Turkey and the Gülen Movement

Turkish flagNews reports from Turkey have noted that Turkish President Recep Tayyip Erdogan has repeatedly blamed the Hizmet (“Service”) movement and its exiled leader Fethullah Gülen for being a “shadow” subversive organization, and the instigators of the recent attempted coup. Erdogan has declared a state of emergency, arrested thousands of Turkish citizens, including Gülen’s nephew, and called for the closure of 1,043 private schools, 1,229 charities and foundations, 19 trade unions, 15 universities and 35 medical institutions over suspected links to the Gulen movement.

Those of us, however, who have known and worked for many years with local members of the Hizmet movement remain highly skeptical about Erdogan’s motives and characterization of Gülen and the movement. Hizmet is a loosely-organized movement comprising hundreds of local groups who have devoted themselves to service in the best sense- education, multicultural relationship-building and emergency relief projects serving disaster victims, the homeless, the hungry, and beyond. In the north and south Bay Area, we have been fortunate to work cooperatively with the members of the Pacifica Institute.

Erdogan calls Hizmet a “terrorist” organization, yet the activities of Pacifica and other Hizmet groups are precisely what counters terrorism. They sponsor meals and gatherings for open conversation and building cross-cultural and interreligious understanding. Pacifica was one of the founding organizations of SiVIC, the Silicon Valley Interreligious Council, in San Jose.

Fethulla Gülen has spoken out against terrorism, denouncing violence, calling on Muslims to show “solidarity with people who seek peace around the world,” stressing the need for Muslims to promote human rights, provide educational opportunities, and stand for religious freedom (“Muslims Must Combat the Extremist Cancer“, Wall Street Journal, August 27, 2015).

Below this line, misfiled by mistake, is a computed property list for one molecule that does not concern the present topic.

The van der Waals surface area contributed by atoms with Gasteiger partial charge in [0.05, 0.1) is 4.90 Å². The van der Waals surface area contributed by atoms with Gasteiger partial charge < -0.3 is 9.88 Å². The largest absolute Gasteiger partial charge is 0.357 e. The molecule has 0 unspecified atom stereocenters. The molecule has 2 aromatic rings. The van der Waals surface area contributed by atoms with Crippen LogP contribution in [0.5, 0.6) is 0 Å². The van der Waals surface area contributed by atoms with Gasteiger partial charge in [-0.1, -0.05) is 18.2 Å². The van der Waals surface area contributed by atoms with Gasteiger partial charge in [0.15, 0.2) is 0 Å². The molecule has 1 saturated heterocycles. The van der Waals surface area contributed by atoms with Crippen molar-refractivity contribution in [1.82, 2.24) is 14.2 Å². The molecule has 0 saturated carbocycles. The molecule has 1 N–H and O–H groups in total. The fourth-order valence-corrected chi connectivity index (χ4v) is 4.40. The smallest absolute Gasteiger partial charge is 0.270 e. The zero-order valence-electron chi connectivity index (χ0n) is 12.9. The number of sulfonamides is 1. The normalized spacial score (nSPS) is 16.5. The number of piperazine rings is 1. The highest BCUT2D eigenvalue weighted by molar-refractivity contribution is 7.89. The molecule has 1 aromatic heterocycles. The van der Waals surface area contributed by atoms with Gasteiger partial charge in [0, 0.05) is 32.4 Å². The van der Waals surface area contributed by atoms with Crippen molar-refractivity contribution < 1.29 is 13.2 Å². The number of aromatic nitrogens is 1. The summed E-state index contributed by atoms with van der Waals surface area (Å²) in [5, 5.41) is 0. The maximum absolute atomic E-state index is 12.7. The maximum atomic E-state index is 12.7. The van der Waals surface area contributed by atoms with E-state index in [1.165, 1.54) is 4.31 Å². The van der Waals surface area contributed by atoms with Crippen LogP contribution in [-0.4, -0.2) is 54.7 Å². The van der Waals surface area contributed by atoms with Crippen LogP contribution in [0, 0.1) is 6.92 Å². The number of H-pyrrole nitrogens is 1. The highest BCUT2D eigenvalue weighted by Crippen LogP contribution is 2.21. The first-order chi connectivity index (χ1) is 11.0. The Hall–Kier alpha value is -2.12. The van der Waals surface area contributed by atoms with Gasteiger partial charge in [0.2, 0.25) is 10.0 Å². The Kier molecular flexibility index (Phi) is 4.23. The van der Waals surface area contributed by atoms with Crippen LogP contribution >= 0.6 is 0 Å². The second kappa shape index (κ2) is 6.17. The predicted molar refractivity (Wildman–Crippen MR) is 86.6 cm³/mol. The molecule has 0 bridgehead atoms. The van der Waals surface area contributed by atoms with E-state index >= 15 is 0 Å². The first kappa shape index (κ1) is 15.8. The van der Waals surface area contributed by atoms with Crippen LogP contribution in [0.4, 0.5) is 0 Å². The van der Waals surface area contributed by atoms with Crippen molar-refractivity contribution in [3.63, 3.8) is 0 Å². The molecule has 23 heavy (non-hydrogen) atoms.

Erdogan is using the recent coup as an opportunity to renew his demand that Gülen, who has been living in the U.S., be extradited for trial. As recently as June of this year, a federal judge dismissed a similar suit, declaring that the Turkish plaintiffs “offer only circumstantial and tenuous allegations of a connection between Gulen’s domestic conduct and the violations of plaintiffs’ rights in Turkey.” (APNewsBreak: US judge tosses suit against reclusive cleric, AP, Jun. 29, 2016).

Erdogan appears to be using the coup attempt as an excuse for consolidating his power and control in Turkey by circumventing civil liberties and the democratic process. It is particularly disgraceful that he is casting blame on a group that has devoted itself to humanitarian service and compassionate action. Our thoughts and prayers are with the families and friends of our local friends during this time of upheaval.

Read more about Turkey, Erdogan and Fethullah Gülen:


This entry was posted in International, Islam, Local, Uncategorized. Bookmark the permalink.

1 Response to Turkey and the Gülen Movement

  1. faithgoddess says:

    Reblogged this on INTRAfaithconversation and commented:
    I couldn’t agree more These are the folks who, among other things, are our partners in our Muslim/Christian book study and co-hosts of the annual interfaith iftar.

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